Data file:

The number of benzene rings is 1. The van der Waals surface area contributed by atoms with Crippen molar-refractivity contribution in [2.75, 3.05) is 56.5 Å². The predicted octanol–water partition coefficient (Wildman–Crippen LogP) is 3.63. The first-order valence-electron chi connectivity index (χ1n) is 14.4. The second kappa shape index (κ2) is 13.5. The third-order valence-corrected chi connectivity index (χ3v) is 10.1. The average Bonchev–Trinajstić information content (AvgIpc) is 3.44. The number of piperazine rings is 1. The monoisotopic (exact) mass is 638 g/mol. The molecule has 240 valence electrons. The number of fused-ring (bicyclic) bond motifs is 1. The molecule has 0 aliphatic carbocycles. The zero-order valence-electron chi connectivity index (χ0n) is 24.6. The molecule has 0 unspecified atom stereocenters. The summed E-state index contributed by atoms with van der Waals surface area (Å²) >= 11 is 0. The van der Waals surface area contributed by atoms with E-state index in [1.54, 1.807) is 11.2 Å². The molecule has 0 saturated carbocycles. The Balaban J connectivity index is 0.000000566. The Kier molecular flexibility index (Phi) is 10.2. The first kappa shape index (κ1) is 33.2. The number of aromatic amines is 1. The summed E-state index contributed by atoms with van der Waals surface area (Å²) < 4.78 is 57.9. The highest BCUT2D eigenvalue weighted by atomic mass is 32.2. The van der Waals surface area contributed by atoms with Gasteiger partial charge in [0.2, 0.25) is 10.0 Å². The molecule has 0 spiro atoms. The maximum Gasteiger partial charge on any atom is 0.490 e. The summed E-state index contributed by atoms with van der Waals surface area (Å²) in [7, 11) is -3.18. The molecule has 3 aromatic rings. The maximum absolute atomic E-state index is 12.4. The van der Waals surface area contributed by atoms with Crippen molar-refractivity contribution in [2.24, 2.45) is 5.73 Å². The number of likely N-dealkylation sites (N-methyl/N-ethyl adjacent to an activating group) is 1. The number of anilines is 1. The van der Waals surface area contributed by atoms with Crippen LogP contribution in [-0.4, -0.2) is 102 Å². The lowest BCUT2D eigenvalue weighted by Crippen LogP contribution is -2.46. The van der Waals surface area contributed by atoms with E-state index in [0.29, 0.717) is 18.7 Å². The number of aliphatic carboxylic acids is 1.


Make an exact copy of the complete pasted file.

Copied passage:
The number of benzene rings is 1. The van der Waals surface area contributed by atoms with Crippen molar-refractivity contribution in [2.75, 3.05) is 56.5 Å². The predicted octanol–water partition coefficient (Wildman–Crippen LogP) is 3.63. The first-order valence-electron chi connectivity index (χ1n) is 14.4. The second kappa shape index (κ2) is 13.5. The third-order valence-corrected chi connectivity index (χ3v) is 10.1. The average Bonchev–Trinajstić information content (AvgIpc) is 3.44. The number of piperazine rings is 1. The monoisotopic (exact) mass is 638 g/mol. The molecule has 240 valence electrons. The number of fused-ring (bicyclic) bond motifs is 1. The molecule has 0 aliphatic carbocycles. The zero-order valence-electron chi connectivity index (χ0n) is 24.6. The molecule has 0 unspecified atom stereocenters. The summed E-state index contributed by atoms with van der Waals surface area (Å²) >= 11 is 0. The van der Waals surface area contributed by atoms with E-state index in [1.54, 1.807) is 11.2 Å². The molecule has 0 saturated carbocycles. The Balaban J connectivity index is 0.000000566. The Kier molecular flexibility index (Phi) is 10.2. The first kappa shape index (κ1) is 33.2. The number of aromatic amines is 1. The summed E-state index contributed by atoms with van der Waals surface area (Å²) < 4.78 is 57.9. The highest BCUT2D eigenvalue weighted by atomic mass is 32.2. The van der Waals surface area contributed by atoms with Gasteiger partial charge in [0.2, 0.25) is 10.0 Å². The molecule has 0 spiro atoms. The maximum Gasteiger partial charge on any atom is 0.490 e. The summed E-state index contributed by atoms with van der Waals surface area (Å²) in [7, 11) is -3.18. The molecule has 3 aromatic rings. The maximum absolute atomic E-state index is 12.4. The van der Waals surface area contributed by atoms with Crippen molar-refractivity contribution in [2.24, 2.45) is 5.73 Å². The number of likely N-dealkylation sites (N-methyl/N-ethyl adjacent to an activating group) is 1. The number of anilines is 1. The van der Waals surface area contributed by atoms with Crippen LogP contribution in [-0.4, -0.2) is 102 Å². The lowest BCUT2D eigenvalue weighted by Crippen LogP contribution is -2.46. The van der Waals surface area contributed by atoms with E-state index in [0.29, 0.717) is 18.7 Å². The number of aliphatic carboxylic acids is 1.